We called the resulting solution virtual enterprises. The idea caught on; it forms the basis of much of what happens in China and in this initial form is still robustly sponsored by EU research. What distinguishes an advanced version of such a virtual enterprise is small, creative groups who have never worked together, possibly doing things that have never been done before.
That research used the notion of building a story that was both the description of the product (or the product itself) and the story of how to make it. Such a story will have a larger arc across all parties and processes, but be seen locally as smaller different but still compelling stories by each active or potential collaborator.
The problem thus became one of catalyzing these smaller stories so that they self-organized into the larger ones.
About User Pull on Collaborative Narrative.
Okay, that was rich research and we learned a lot about what makes stories compelling and how multilevel stories can be folded into larger ones. We learned a few things about self-organizing stories as well and that took us once again into some foundations of logic. Along the way, I found the expert on compelling stories.
But this work was constrained in a way that has always bothered me. It assumed that some group somewhere knew what had to be made (or what service was to be delivered). For example, it assumed that someone (like Steve Jobs) knew that a next generation smart phone would be a good thing, even though the cell phone industry was huge and considered mature. Also that he knew how it would work. He didn't; he saw and expressed a potential story and created processes that let it write itself.
Writers and Readers
Using our metaphor of stories, this amounted to a separation between the people with skills to write stories, and those that consumed them. In an ideal world, I assumed, the users would be equal collaborators in the virtual enterprise. But the problem (as stated in business terms) is that users rarely have the vision to know what they will love.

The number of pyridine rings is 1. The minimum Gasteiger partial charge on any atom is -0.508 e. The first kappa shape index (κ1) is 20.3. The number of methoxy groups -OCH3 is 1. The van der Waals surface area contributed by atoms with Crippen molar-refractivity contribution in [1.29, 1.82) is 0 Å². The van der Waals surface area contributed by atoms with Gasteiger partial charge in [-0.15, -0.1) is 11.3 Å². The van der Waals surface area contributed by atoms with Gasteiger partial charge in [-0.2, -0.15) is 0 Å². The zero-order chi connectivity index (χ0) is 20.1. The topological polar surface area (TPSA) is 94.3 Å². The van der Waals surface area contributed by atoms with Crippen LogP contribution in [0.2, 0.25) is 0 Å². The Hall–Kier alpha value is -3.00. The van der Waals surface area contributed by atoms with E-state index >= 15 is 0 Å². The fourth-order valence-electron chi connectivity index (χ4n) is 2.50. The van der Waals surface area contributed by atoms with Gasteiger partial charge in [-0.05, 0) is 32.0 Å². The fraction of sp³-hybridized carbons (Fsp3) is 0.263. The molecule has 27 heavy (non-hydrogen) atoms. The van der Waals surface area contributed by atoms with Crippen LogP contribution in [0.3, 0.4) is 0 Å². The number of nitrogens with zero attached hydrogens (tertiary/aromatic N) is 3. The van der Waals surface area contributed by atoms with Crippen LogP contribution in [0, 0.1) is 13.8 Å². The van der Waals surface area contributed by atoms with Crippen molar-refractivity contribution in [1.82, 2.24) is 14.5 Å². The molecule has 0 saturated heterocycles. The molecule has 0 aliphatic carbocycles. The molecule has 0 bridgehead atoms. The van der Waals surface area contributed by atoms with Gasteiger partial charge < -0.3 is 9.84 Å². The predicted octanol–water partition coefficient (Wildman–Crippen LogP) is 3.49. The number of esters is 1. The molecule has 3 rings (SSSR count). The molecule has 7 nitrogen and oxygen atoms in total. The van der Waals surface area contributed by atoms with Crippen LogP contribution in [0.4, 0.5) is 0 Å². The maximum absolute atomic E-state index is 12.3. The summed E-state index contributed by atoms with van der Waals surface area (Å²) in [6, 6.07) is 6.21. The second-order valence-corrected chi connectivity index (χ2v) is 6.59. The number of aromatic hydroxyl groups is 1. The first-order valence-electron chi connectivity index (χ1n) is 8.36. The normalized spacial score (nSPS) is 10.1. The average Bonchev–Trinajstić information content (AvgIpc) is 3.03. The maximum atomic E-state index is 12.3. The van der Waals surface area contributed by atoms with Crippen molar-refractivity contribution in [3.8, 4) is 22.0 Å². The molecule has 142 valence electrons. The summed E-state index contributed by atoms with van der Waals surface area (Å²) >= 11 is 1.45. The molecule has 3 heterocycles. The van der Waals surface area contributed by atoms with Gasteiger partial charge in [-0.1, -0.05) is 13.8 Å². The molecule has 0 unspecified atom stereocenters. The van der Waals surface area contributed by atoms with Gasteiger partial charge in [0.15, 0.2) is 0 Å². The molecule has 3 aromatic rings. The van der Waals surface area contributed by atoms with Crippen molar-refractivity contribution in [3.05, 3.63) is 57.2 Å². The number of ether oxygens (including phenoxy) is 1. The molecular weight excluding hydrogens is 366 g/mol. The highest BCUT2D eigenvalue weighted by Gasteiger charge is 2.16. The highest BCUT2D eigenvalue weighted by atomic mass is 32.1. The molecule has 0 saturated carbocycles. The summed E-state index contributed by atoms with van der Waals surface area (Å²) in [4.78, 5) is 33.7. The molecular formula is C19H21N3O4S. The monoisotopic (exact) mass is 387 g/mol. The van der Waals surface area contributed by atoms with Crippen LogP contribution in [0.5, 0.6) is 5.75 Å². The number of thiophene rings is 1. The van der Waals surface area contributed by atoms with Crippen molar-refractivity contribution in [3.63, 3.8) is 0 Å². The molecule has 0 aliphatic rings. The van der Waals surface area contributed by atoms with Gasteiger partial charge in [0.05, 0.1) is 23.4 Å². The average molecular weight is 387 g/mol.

In story terms: it takes a different set of skills to ingest a story than it does to create one.
But do those skills need to be as disconnected at they are now? When Ileft the DARPA projects, I posed a more agressive scenario: What if everyone were part of the virtual enterprise? And what if everyone's local story were equally powerful in the imperatives that build the enterprise's story? And what it the stories were always intended to be compelling?
And what if instead of one large story about a better computer in your pocket, the larger story were comprehensive over the all the urges and needs of a person and beyond, over a society? What would something like that look like?
It is better said that the DARPA projects left me.
This was an era when the products in question moved from complex electro-mechanical systems back to intelligence products; from open work that could benefit everyone to more secret work; from work designed to prevent conflict to work designed to kill.
And an administration that lied and tortured.
And meanwhile a Congress that didn't like our tinkering with market forces that favored the big guys and specifically the trillion dollar F-35 (now projected at possibly twice that).
So we left and matured the work into what you'll read about here.
A Focus on Film
So we are extending and building the underlying infrastructure that should allow this. It is what we do.